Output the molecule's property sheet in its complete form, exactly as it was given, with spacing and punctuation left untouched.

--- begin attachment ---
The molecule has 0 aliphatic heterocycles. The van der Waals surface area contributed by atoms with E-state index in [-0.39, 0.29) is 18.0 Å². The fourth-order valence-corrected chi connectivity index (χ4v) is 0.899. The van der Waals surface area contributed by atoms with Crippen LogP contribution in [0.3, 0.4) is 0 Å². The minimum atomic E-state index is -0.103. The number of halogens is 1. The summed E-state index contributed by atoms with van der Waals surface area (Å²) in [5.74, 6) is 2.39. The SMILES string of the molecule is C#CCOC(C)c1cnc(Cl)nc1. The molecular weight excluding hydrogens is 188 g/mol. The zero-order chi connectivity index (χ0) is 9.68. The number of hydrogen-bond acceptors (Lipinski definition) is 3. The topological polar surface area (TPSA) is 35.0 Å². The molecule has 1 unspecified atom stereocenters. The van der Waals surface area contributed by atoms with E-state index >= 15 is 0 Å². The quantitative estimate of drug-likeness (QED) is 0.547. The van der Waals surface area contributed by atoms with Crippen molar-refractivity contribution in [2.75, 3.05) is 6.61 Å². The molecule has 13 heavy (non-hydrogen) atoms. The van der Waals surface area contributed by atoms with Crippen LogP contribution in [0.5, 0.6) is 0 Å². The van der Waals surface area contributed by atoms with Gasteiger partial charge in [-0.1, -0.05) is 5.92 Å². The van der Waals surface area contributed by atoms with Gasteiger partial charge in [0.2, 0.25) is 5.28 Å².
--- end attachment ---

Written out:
The molecule has 0 aliphatic heterocycles. The van der Waals surface area contributed by atoms with E-state index in [-0.39, 0.29) is 18.0 Å². The fourth-order valence-corrected chi connectivity index (χ4v) is 0.899. The van der Waals surface area contributed by atoms with Crippen LogP contribution in [0.3, 0.4) is 0 Å². The minimum atomic E-state index is -0.103. The number of halogens is 1. The summed E-state index contributed by atoms with van der Waals surface area (Å²) in [5.74, 6) is 2.39. The SMILES string of the molecule is C#CCOC(C)c1cnc(Cl)nc1. The molecular weight excluding hydrogens is 188 g/mol. The zero-order chi connectivity index (χ0) is 9.68. The number of hydrogen-bond acceptors (Lipinski definition) is 3. The topological polar surface area (TPSA) is 35.0 Å². The molecule has 1 unspecified atom stereocenters. The van der Waals surface area contributed by atoms with E-state index >= 15 is 0 Å². The quantitative estimate of drug-likeness (QED) is 0.547. The van der Waals surface area contributed by atoms with Crippen molar-refractivity contribution in [2.75, 3.05) is 6.61 Å². The molecule has 13 heavy (non-hydrogen) atoms. The van der Waals surface area contributed by atoms with Crippen LogP contribution in [0.5, 0.6) is 0 Å². The van der Waals surface area contributed by atoms with Gasteiger partial charge in [-0.1, -0.05) is 5.92 Å². The van der Waals surface area contributed by atoms with Gasteiger partial charge in [0.2, 0.25) is 5.28 Å².